CAS 2016/A/4615 Asli Çakir Alptekin v. World Anti-Doping Agency (WADA) Related case: CAS 2014_A_3498 IAAF vs TAF & Asli Çakir-Alptekin - Settlement August 17, 2015 Athletics (middle distance) Further suspension of period of ineligibility based on Substantial Assistance Agreement with WADA Scope of CAS review of WADA refusal to further suspend the period of ineligibility of an athlete Grounds for WADA denial of further suspension of period of ineligibility 1. If a Substantial Assistance Agreement concluded between an athlete and WADA foresees that WADA – having suspended part of the athlete’s period of ineligibility at an earlier point in time – has the power to suspend more of the athlete’s period of ineligibility “if it considers, in its entire discretion”, that the extent and/or quality of the Substantial Assistance provided by the athlete proves more valuable than currently anticipated and if according to the Substantial Assistance Agreement WADA is further obligated to “act reasonably and in good faith”, a CAS Panel requested to review WADA’s refusal to suspend further parts of the athlete’s period of ineligibility may only annul WADA’s decision if the athlete in question proves that WADA, in taking its decision, acted unreasonably or in bad faith. 2. The decision by WADA not to grant a further suspension of the period of ineligibility based on the consideration that the athlete had two prior anti-doping violations (both of which were serious (steroids and blood doping)) and that the granting of the further suspension requested would potentially enable the athlete to compete at the upcoming Olympic Games is not unreasonable or taken in bad faith. ________________________________________________ The Turkish Athlete Asli Çakir Alptekin was sanctioned in August 2015 for her second anti-doping rule violation. As a whistle blower the Athlete provided substantial assistance to the International Association of Athletics Federations (IAAF) and to the World Anti-Doping Agency (WADA). In November 2015, further to a Substantial Assistance Agreement, the Athlete revealed unprecedented levels of corruption within the IAAF, including attempts to subvert the anti-doping regime. Her Substantial Assistance included evidence of an alleged scheme by Papa Massata Diack (PMD) and Khalil Diack – both sons of former IAAF President Lamine Diack – and others to extort money from athletes charged with anti-doping violations. Her evidence was given to WADA and the IAAF Ethics Board, as well as to the French financial crimes prosecutor, which has launched a criminal investigation into the scheme. Due to the Substantial Assistance Agreement WADA suspended in November 2015 4 years of the 8 years of the Athlete’s period of ineligibility which started on 10 January 2013 and ended on 10 January 2017. Following the appeal of PMD, the IAAF Ethics Board and the French financial crimes prosecutor asked the Athlete to procure further evidence from additional witnesses to bolster the case against PMD. In response, in April 2016, the Athlete procured Additional Witness Statements that provide direct evidence of PMD’s attempt to extort money from her after she was charged with the anti-doping violation that ultimately led to the Consent Award. Because of the provided information and her cooperation the Athlete requested WADA in April 2016 for a further suspension of her period of ineligibility by 6 months and 10 days such that she would be eligible to return to competition in July 2016 and potentially would allowed her to qualify for the Rio 2016 Olympic Games. On 25 April 2016 WADA responded that it was not willing to agree to suspend a further portion of the Athlete’s ineligibility period. Hereafter in May 2016 the Athlete filed an appeal with the Court of Arbitration for Sport (CAS). The Athlete asserted that WADA has refused to suspend any further portion of the Athlete’s period of ineligibility for no legitimate reason. The WADA decision of 25 April 2016 appears to be motivated by political and/or reputational concerns linked to criticism WADA anticipates it might receive if it were to allow the Athlete the opportunity to compete in the Olympics. The Athlete argued that in denying her any additional suspension for the Additional Witness Statements WADA did not act reasonably and in good faith as required under Clause 5 of the Substantial Assistance Agreement. WADA contended that the four-year suspension WADA has already granted the Athlete under the Substantial Assistance Agreement is substantial and generous and, perhaps, unprecedented. In providing the Additional Witness Statements, the Athlete simply complied with her duties under the Substantial Assistance Agreement and she cannot be rewarded twice for the same commitment. The Athlete asked WADA to assess – within a very short time period – the value of the Additional Witness Statements within the context of appeal proceedings to which WADA was not a party. Taking into account the limited information it had, WADA decided to exercise its discretion not to grant any further suspension. The Athlete’s assistance has not proved more valuable than anticipated by WADA and WADA acted reasonably when taking its Decision. The Panel does not consider that it arose from bad faith, but rather from WADA’s discomfort in having to decide upon a further suspension on short notice and limited information. Despite the time constraints and limited information, WADA did manage to consider the Athlete’s Application and decided that the value of the Additional Witness Statements did not justify granting the Athlete any further suspension of her period of ineligibility. In review of the Athlete’s arguments the Panel concludes that WADA didn’t act unreasonably or in bad faith under Clause 5 of the Substanctial Assistance Agreement in denying the Athlete the further suspension she requested. Therefore the Court of Arbitration for Sport decides on 4 November 2016 that: 1.) The appeal filed by Ms Asli Çakir Alptekin on 17 May 2016 in the case CAS 2016/A/4615 Asli Çakir Alptekin v. WADA concerning the decision rendered by the World Anti-Doping Agency on 25 April 2016 is dismissed. (…) 4.) All further claims are dismissed.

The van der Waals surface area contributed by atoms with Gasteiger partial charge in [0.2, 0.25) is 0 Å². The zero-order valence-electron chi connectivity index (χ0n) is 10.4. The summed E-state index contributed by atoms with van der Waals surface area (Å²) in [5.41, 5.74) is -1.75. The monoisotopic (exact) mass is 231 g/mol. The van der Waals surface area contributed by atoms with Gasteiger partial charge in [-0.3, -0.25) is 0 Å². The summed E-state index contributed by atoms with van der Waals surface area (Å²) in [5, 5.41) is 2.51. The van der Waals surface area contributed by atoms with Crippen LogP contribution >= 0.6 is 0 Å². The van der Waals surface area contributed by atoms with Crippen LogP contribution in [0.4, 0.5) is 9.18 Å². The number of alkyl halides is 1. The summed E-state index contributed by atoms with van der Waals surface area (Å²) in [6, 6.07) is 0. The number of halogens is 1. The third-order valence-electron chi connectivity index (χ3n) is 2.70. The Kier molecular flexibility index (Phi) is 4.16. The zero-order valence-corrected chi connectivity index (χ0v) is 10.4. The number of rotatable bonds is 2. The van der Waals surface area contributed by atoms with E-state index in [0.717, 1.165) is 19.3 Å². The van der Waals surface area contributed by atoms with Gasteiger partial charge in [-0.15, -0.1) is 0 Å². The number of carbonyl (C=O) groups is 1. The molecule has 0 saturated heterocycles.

CAS 2015/A/4272 World Anti-Doping Agency (WADA) v. Sri Lanka Anti-Doping Agency (SLADA) & Rishan Pieris Rugby Doping (metandienone) Intent to take the prohibited substance Duty to inquire as to whether a product contains a prohibited substance 1. An athlete who ingested tablets in order to increase his body weight causing likely the positive analytical test, cannot be considered that he had no intent to take the prohibited substance solely on his stated ignorance as to the contents of the tablets. 2. The ability for an athlete to reduce a standard applicable period of ineligibility on the basis of an anti-doping rule violation on a “no fault or negligence” or “no significant fault or negligence” rationale is reserved for specific circumstances. Abundant CAS case law underscores the athlete’s responsibility with respect to whatever he or she ingests or otherwise administers to his or her body. Indeed, such case law is replete with language to the effect that an athlete has “a duty of utmost caution to avoid that a prohibited substance enters his or her body”. Failing to inquire as to whether a product contains a prohibited substance constitutes significant fault in and of itself, according to CAS precedent. ________________________________________________ On 3 November 2014 the Sri Lanka Anti-Doping Agency (SLADA) decided to impose a 1 year period of ineligibility on the Athlete Rishan Pieris after his sample tested positive for the prohibited substance methandienone. Hereafter in October 2015 the World Anti-Doping Agency (WADA) appealed the SLADA decision with the Court of Arbitration for Sport (CAS). WADA requested the Panel to set aside the SLADA decision of 3 November 2014 and to impose a 2 year period of ineligibility due to the Athlete’s degree of fault is conversely very significant. SLADA and the Athlete did not file written submissions. The Sole Arbitrator finds that is uncontested that the Athlete ingested the “Anabole” tablets, did so with the stated intent to increase his body weight, and that this act likely caused the positive analytical test. The Appealed Decision, however, finds that he had no intent to take this prohibited substance. This finding appears to be based solely on the Athlete’s stated ignorance as to the contents of the tablets. If another basis exists, it does not appear in the Appealed Decision. In the present case, neither SLADA or the Athlete have attempted to meet its burden of proof with respect to establishing “no fault or negligence” or “no significant fault or negligence”. Moreover, even if deduced in the light most favourable to the Athlete, the facts arising from the Appealed Decision do not even allow for a prima facie possibility of reduced fault. Since the SLADA ADR imposes a two-year period of ineligibility absent conditions that would meet the requirements of Articles 10.5.1 or 10.5.2, and these conditions are not met, the Appealed Decision cannot be deemed compliant with the applicable rules, and an additional period of ineligibility must be imposed in order to bring the sanction in line with the rules. Therefore the Court of Arbitration for Sport decides on 31 March 2016: 1.) The appeal filed by the World Anti-Doping Agency on 30 October 2015 against the Sri Lanka Anti-Doping Agency and Mr. Rishan Pieris with respect to the decision rendered by the Sri Lanka Anti-Doping Agency Disciplinary Committee on 3 November 2014 is upheld. 2.) The decision rendered by the SLADA Disciplinary Committee on 3 November 2014 is set aside. 3.) Mr. Rishan Pieris is sanctioned with a two-year period of ineligibility commencing on the date of this award with credit given for any period of ineligibility already served by Mr Rishan Pieris between 8 July 2014 and 7 July 2015. 4.) (…). 5.) (…). 6.) All other motions or prayers for relief are dismissed.
CAS 2015/A/3881 Fatma Omar v. International Paralympic Committee (IPC) Paralympic powerlifting Doping (clomiphene) Duty of the CAS Panel to verify the bona fide nature of a settlement agreement embodied in an arbitral award Any settlement agreement may be embodied in an arbitral award rendered by consent of the parties. It is the task of the CAS panel to verify the bona fide nature of a settlement agreement to ensure that the will of the parties has not been manipulated by them to commit fraud and to confirm that the terms of the settlement agreement are not contrary to public policy principles or mandatory rules of the law applicable to the dispute. __________________________________________________ In May 2014 the International Paralympic Committee (IPC) has reported an anti-doping rule violation against the Egyptian Paralympic Athlete Fatma Omar after her A and B samples tested positive for the prohibited substance clomiphene. On 30 November 2014 the IPC Governing Board rendered the decision to impose € 1,500 fine and a 2 year period of ineligibility on the Athlete starting on the date of the provisional suspension. Hereafter in December 2014 the Egyptian Paralympic Committee and the Athlete appealed the IPC decision with the Court of Arbitration for Sport (CAS). After deliberations between the Parties a settlement was reached and the Parties signed copies of the settlement agreement. The Parties submitted signed copies to CAS and requested the Panel to ratify the Settlement Agreement into a Consent Award. The Parties agree on the following on 30 April 2015: 1.) In application of article 10.4 of the IPC Anti-Doping Code, the suspension imposed to Ms Fatma Omar by the International Paralympic Committee Governing Board on 30 November 2014 shall be reduced to one (1) year and shall therefore end on 15 May 2015. 2.) In all other respects, the decision of the IPC Governing Board of 30 November 2014 shall be confirmed. 3.) The Parties agree to keep the present Settlement Agreement confidential until the issuance of the final Consent Award by CAS. 4.) Each party will bear its own legal costs. 5.) All other motions and prayers for relief shall be rejected. 6.) The Parties request the Panel to issue a Consent Award confirming the present Settlement Agreement. After having discussed with the Parties the terms of the Settlement Agreement at the Hearing and after reviewing such terms, the Panel finds no grounds to object or to disapprove of the terms of the Settlement Agreement and is satisfied that the Settlement Agreement constitutes a bona fide settlement of the dispute brought to its attention. Therefore the Court of Arbitration for Sport on 13 May 2015 renders the following Consent Award: 1.) The Panel, with the consent of Fatma Omar and the International Paralympic Committee, hereby ratifies the Settlement Agreement signed by the parties on 30 April 2015 and incorporates its terms into this Consent Award. 2.) The arbitral procedure CAS 2015/A/3881 Fatma Omar v. International Paralympic Committee is terminated and deleted from the CAS roll. 3.) Each party is hereby ordered to perform the obligations and duties as per the Settlement Agreement referred to above. 4.) (…). 5.) (…). 6.) All other motions and prayers for relief are rejected.